EU and UK reach agreement on Brexit transition period

Written by Martin Banks on 20 March 2018 in News
News

The UK and EU have agreed on a "large part" of the agreement that will lead to the "orderly withdrawal" of the UK.

Michel Barnier and David Davis | Photo credit: Press Association


Negotiators Michel Barnier and David Davis said the deal on the “implementation period” was a "decisive step" in the Brexit process. However, issues still to be resolved include the Northern Ireland border.

This development paves the way for EU leaders to rubberstamp the deal at a summit in Brussels on Thursday.

Davis, the UK Brexit Secretary, said the transition agreement, which is conditional on both sides agreeing a final withdrawal treaty, would smooth the path to a future permanent relationship.


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Davis told reporters in Brussels, “In December we reached an important milestone by achieving agreement on the first phase of negotiations. And today, we’ve taken another significant step by reaching agreement on the next phase which I am confident will be welcomed by the European Council when it meets later this week.

“Our teams have worked hard and at pace to secure the terms of a time-limited implementation period that gives the certainty demanded by businesses and citizens across the EU and UK. In December, we set out a shared ambition to reach agreement on the implementation period as soon as possible.

“Today we have achieved that ambition, thanks to the hard work and late nights of both our dedicated teams.

“Now, alongside progressing the outstanding issues in the Withdrawal Agreement, our attention must turn to the future. The deal we have struck today, on top of that agreed in December, should give us confidence that a good deal for the UK and the EU is closer than ever before.”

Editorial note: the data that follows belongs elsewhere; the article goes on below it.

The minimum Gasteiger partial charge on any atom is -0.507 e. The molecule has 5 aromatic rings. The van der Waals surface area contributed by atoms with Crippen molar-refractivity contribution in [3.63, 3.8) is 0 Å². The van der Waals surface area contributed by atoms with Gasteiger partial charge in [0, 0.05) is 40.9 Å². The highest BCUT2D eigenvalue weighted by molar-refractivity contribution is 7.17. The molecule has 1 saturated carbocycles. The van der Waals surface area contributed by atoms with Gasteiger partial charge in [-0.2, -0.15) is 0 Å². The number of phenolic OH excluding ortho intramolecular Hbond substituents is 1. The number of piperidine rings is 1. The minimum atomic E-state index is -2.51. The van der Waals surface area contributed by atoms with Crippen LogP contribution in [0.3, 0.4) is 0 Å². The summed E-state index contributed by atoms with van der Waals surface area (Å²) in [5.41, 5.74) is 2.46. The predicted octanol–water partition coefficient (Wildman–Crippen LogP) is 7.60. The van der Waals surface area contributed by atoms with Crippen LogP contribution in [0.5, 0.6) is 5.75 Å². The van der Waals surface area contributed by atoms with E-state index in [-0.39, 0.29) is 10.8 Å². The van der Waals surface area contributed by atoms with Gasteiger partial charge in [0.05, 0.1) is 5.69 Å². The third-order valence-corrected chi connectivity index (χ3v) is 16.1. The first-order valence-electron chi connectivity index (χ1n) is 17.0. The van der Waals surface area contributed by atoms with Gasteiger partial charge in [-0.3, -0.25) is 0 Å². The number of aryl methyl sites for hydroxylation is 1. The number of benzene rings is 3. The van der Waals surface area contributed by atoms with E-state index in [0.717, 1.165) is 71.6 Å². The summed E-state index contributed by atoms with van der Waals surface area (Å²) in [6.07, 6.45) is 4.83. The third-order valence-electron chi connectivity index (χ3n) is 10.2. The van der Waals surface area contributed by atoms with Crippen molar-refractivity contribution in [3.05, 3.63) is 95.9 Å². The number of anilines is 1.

Ashley Fox, leader of the Conservatives in Parliament, welcomed the deal, saying, “This is a landmark moment. If, as expected, EU leaders approve the implementation period on Friday, Britain can immediately begin to shape its future relationship with the rest of the world.

“That means re-engaging with old friends and emerging new economies to strike trade agreements that provide maximum benefit for our companies, our economy and our citizens.

“We are also able to finally start discussing our future trading relationship with the EU. I know our European partners are as committed as we are to creating the most comprehensive and most valuable trade agreement in history.

“Many issues remain to be discussed in the coming months, but today feels like a watershed. These are exciting times.”

Elsewhere, former UK Labour MP Roger Casale, who has led a campaign to protect citizens’ rights, told this website, “It is very welcome news that transnational UK and EU citizens arriving in Britain or an EU member state during the transition period will continue to have the same rights as now.

“What this means in practice is that these citizens will retain their EU citizenship and free movement rights during the transition period. That buys valuable time to implement the Green Card for Europe proposal we have been advocating but it does nothing to alleviate uncertainty about what will happen when the transition period comes to an end."

“It must be obvious to the EU institutions if not to the UK government, that prolonging the uncertainty and anxiety for EU27 citizens in the UK now or who come here in the transition period and for their counterparts, the British citizens living or about to move to an EU member state, is completely unacceptable.”

Casale added, “We cannot wait until the end of the transition period for implementation of the new regime that will stabilise the status of transnational citizens once and for all. It's not even right that we should have to wait until the withdrawal agreement is signed and ratified.

“It is now time for the UK and the EU to act unilaterally and in parallel to secure the rights of transnational citizens - the introduction of a Green Card for Europe scheme can and should start immediately and we call on the Council to invite the Commission to bring forward such proposals without further delay.”

About the author

Martin Banks is a senior reporter for the Parliament Magazine

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